By Jordan Heller
LOWER MANHATTAN — An education advocacy group released a report Tuesday claiming that 50,000 out of the 130,000 seats the Education Department said were added over the last 12 years are unaccounted for.
On the steps of the Tweed Courthouse — the headquarters for the D.O.E. — members of Campaign for Fiscal Equity (CFE) were joined by city leaders in unveiling the highly critical study, called "Capacity Counts: Demonstrating the Need for Adequate, Transparent Data."
The report says that it can only account for 80,000 seats worth of new school construction and suspects that Education Department officials are making up the difference by counting re-purposed space — such as converted libraries, art rooms and science rooms — as new classroom space. By doing so, schools are able to report that they have a higher capacity for students than is actually true, according to the CFE.
"CFE is concerned that many 'new' seats that are added to schools' totals seem to be replacing valuable learning space instead of adding to it," said Helaine Doran, deputy director of CFE and the author of the report.
"The city takes away a library or an art studio to add another classroom as a stop-gap measure to reduce the appearance of overcrowding, and our kids suffer the consequences," she said.
A D.O.E. spokesperson called the study "deeply flawed" in a statement, and said the CFE ignored "the wide variety of ways we've created new school space around the City and how school leaders use buildings differently from year to year."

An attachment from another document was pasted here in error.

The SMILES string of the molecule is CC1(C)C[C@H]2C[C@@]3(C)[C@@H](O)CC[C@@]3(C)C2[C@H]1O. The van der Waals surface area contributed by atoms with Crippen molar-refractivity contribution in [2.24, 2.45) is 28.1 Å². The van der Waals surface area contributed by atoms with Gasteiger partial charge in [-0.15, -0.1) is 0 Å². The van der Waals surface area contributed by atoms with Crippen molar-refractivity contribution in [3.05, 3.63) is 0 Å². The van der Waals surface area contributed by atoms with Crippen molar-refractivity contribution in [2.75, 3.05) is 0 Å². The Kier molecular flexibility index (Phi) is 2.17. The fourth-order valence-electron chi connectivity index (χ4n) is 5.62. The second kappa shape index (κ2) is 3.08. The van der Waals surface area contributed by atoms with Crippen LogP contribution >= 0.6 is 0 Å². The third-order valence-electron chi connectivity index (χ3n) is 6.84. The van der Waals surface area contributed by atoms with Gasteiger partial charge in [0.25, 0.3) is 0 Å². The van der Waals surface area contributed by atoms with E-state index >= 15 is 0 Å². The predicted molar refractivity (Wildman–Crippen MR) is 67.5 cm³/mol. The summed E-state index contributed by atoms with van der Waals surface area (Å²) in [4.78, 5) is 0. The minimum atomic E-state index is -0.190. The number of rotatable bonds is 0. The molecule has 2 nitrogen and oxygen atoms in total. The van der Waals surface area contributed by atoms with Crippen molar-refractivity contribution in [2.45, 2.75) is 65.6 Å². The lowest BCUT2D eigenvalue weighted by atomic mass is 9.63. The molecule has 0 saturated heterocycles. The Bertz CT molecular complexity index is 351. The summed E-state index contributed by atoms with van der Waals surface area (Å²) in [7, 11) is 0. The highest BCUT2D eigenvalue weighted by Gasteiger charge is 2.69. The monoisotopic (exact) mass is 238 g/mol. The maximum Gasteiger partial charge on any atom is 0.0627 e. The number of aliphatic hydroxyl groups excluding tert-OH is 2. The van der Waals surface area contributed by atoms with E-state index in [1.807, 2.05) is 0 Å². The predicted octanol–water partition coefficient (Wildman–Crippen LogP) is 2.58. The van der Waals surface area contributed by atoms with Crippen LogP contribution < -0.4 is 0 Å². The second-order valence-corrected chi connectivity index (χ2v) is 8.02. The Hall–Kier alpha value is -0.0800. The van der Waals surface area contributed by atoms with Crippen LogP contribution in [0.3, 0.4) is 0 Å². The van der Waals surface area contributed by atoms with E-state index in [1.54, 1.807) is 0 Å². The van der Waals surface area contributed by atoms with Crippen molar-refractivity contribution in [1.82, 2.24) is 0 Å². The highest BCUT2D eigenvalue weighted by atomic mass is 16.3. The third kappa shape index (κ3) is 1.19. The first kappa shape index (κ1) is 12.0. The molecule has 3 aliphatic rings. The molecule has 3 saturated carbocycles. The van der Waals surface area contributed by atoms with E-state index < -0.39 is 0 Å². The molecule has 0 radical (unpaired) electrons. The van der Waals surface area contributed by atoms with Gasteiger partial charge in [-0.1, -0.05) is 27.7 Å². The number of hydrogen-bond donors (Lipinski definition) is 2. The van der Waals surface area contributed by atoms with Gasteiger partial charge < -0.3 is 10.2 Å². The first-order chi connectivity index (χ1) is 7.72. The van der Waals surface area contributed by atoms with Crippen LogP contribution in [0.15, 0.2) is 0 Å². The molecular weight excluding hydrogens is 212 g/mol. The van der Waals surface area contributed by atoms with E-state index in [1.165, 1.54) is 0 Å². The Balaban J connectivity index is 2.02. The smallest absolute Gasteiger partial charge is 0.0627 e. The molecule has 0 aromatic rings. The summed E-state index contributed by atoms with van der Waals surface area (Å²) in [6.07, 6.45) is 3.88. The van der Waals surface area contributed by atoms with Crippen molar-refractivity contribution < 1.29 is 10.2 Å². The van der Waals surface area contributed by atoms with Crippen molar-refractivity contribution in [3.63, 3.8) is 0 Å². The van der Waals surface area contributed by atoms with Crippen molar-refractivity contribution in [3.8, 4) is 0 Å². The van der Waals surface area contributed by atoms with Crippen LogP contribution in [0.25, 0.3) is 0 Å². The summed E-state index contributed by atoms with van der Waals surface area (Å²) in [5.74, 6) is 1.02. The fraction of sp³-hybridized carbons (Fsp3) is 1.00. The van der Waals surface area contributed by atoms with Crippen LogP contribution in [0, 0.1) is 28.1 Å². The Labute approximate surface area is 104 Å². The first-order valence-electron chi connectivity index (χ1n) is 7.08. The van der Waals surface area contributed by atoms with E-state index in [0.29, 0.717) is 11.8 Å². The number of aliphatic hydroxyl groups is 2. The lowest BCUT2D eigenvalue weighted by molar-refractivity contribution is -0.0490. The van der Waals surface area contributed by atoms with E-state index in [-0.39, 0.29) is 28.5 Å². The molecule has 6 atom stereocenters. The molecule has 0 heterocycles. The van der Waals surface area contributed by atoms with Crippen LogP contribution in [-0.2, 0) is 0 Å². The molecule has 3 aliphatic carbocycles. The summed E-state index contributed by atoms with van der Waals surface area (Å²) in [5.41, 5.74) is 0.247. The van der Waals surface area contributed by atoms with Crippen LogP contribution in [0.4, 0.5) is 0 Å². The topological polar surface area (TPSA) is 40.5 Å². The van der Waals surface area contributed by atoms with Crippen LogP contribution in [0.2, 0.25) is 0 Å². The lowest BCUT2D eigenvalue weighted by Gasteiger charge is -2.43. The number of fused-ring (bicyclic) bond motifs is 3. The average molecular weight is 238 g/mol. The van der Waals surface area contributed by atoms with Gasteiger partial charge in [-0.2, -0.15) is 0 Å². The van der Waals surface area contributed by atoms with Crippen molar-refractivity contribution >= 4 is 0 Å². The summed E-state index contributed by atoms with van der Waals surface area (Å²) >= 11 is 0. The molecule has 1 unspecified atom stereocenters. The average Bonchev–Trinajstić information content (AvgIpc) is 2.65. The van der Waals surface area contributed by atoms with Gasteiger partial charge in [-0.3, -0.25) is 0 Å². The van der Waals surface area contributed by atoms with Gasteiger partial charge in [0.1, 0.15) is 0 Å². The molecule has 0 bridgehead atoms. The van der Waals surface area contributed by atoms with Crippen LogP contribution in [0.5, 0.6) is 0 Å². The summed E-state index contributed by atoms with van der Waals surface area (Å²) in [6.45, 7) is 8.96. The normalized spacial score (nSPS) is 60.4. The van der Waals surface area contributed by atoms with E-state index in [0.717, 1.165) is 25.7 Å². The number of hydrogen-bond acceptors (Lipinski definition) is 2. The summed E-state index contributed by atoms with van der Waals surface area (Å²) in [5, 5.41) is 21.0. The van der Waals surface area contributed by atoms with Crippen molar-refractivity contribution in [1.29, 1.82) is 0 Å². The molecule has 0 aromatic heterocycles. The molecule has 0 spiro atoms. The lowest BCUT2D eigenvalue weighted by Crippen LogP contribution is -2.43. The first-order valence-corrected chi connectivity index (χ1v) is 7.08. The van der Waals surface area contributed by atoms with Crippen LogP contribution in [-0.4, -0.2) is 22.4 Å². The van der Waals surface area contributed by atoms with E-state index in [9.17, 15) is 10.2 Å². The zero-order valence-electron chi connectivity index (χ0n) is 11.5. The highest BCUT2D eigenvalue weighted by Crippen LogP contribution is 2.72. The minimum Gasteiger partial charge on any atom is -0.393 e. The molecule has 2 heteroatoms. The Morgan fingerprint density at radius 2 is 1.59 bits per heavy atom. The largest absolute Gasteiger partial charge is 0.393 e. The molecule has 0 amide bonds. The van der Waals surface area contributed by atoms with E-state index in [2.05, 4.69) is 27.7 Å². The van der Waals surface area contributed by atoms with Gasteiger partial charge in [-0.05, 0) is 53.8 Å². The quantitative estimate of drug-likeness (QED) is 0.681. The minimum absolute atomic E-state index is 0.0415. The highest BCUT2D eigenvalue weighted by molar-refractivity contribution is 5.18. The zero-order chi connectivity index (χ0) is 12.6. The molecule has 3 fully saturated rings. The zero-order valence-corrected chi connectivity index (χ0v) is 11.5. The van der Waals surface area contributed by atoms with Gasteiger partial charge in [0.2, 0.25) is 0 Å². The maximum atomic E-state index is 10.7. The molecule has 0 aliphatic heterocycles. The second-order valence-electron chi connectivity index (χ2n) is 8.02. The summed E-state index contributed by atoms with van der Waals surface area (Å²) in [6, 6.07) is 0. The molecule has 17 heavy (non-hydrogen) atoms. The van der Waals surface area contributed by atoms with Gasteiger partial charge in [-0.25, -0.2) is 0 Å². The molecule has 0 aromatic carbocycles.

The D.O.E. added that the report under-counted the number of new seats by nearly 60,000.
But Manhattan Borough President Scott Stringer said Tuesday that the CFE's report is very clear in showing that there are tens of thousands of missing school seats for city students. He took an optimistic, if slightly sarcastic, view of the incoming D.O.E. chief's ability to address the issue.
"We are very lucky that our new chancellor, Cathie Black, has a background in publishing, because she will be able to determine that this 'Blue Book' is a work of fiction, not fact," he said, referring to the DOE's Enrollment Capacity Utilization reports, which specify how much classroom space is available in each school.
Councilman Robert Jackson said the CFE's report backed his claim that a recently approved five-year D.O.E. capital plan stating that no new classroom seats were needed in Manhattan — except in District 2, which includes the Upper East Side, Tribeca, Gramercy Park, Soho, and the West Village — is "not real."
Based on the CFE's findings, City Comptroller John Liu announced Tuesday that his office had begun an audit of the Enrollment Capacity Utilization reports.
"There has been much fanfare in recent years about 'new school openings,' yet parents, teachers and principals have seen little alleviation in overcrowding," Liu said in a statement. "The first step is to ensure the accuracy and reliability of data on current school capacity."